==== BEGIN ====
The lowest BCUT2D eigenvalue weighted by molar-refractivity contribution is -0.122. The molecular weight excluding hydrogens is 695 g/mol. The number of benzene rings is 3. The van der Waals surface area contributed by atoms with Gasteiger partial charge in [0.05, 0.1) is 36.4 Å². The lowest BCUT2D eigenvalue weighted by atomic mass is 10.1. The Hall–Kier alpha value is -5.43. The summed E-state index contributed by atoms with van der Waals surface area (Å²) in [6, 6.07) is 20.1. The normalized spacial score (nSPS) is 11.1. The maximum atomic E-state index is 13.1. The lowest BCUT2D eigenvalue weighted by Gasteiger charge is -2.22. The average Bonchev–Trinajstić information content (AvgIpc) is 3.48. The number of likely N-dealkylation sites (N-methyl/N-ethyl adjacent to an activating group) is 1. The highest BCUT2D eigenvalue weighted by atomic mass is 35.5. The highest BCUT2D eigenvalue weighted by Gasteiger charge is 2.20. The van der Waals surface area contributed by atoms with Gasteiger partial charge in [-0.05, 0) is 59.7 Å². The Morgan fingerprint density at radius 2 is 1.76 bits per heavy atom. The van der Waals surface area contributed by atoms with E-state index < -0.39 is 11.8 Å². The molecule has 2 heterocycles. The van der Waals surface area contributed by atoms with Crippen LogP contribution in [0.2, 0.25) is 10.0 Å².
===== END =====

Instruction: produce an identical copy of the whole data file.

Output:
The lowest BCUT2D eigenvalue weighted by molar-refractivity contribution is -0.122. The molecular weight excluding hydrogens is 695 g/mol. The number of benzene rings is 3. The van der Waals surface area contributed by atoms with Gasteiger partial charge in [0.05, 0.1) is 36.4 Å². The lowest BCUT2D eigenvalue weighted by atomic mass is 10.1. The Hall–Kier alpha value is -5.43. The summed E-state index contributed by atoms with van der Waals surface area (Å²) in [6, 6.07) is 20.1. The normalized spacial score (nSPS) is 11.1. The maximum atomic E-state index is 13.1. The lowest BCUT2D eigenvalue weighted by Gasteiger charge is -2.22. The average Bonchev–Trinajstić information content (AvgIpc) is 3.48. The number of likely N-dealkylation sites (N-methyl/N-ethyl adjacent to an activating group) is 1. The highest BCUT2D eigenvalue weighted by atomic mass is 35.5. The highest BCUT2D eigenvalue weighted by Gasteiger charge is 2.20. The van der Waals surface area contributed by atoms with Gasteiger partial charge in [-0.05, 0) is 59.7 Å². The Morgan fingerprint density at radius 2 is 1.76 bits per heavy atom. The van der Waals surface area contributed by atoms with E-state index < -0.39 is 11.8 Å². The molecule has 2 heterocycles. The van der Waals surface area contributed by atoms with Crippen LogP contribution in [0.2, 0.25) is 10.0 Å².